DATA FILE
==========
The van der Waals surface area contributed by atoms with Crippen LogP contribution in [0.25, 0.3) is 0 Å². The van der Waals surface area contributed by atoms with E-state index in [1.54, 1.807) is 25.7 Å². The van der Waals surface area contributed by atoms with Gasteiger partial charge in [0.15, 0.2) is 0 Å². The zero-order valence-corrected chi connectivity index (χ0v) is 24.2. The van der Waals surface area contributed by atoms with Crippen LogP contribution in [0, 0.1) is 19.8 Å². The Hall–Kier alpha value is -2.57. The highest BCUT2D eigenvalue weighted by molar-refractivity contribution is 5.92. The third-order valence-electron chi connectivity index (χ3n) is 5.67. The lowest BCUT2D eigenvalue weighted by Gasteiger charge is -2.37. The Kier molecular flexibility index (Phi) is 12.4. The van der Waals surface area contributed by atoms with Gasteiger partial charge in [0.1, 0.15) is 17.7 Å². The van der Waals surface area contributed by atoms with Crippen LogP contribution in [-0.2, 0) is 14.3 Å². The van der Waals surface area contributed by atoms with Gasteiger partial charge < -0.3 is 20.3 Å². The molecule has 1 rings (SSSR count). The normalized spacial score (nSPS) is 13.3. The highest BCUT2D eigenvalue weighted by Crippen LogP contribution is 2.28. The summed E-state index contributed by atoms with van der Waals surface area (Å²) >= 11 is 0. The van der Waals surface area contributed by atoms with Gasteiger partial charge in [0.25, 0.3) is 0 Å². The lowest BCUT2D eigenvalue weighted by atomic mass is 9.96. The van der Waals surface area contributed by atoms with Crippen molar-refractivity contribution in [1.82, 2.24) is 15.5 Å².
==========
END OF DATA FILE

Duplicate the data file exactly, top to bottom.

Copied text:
The van der Waals surface area contributed by atoms with Crippen LogP contribution in [0.25, 0.3) is 0 Å². The van der Waals surface area contributed by atoms with E-state index in [1.54, 1.807) is 25.7 Å². The van der Waals surface area contributed by atoms with Gasteiger partial charge in [0.15, 0.2) is 0 Å². The zero-order valence-corrected chi connectivity index (χ0v) is 24.2. The van der Waals surface area contributed by atoms with Crippen LogP contribution in [0, 0.1) is 19.8 Å². The Hall–Kier alpha value is -2.57. The highest BCUT2D eigenvalue weighted by molar-refractivity contribution is 5.92. The third-order valence-electron chi connectivity index (χ3n) is 5.67. The lowest BCUT2D eigenvalue weighted by Gasteiger charge is -2.37. The Kier molecular flexibility index (Phi) is 12.4. The van der Waals surface area contributed by atoms with Gasteiger partial charge in [0.1, 0.15) is 17.7 Å². The van der Waals surface area contributed by atoms with Crippen LogP contribution in [-0.2, 0) is 14.3 Å². The van der Waals surface area contributed by atoms with Gasteiger partial charge < -0.3 is 20.3 Å². The molecule has 1 rings (SSSR count). The normalized spacial score (nSPS) is 13.3. The highest BCUT2D eigenvalue weighted by Crippen LogP contribution is 2.28. The summed E-state index contributed by atoms with van der Waals surface area (Å²) >= 11 is 0. The van der Waals surface area contributed by atoms with Gasteiger partial charge in [0.25, 0.3) is 0 Å². The lowest BCUT2D eigenvalue weighted by atomic mass is 9.96. The van der Waals surface area contributed by atoms with Crippen molar-refractivity contribution in [1.82, 2.24) is 15.5 Å².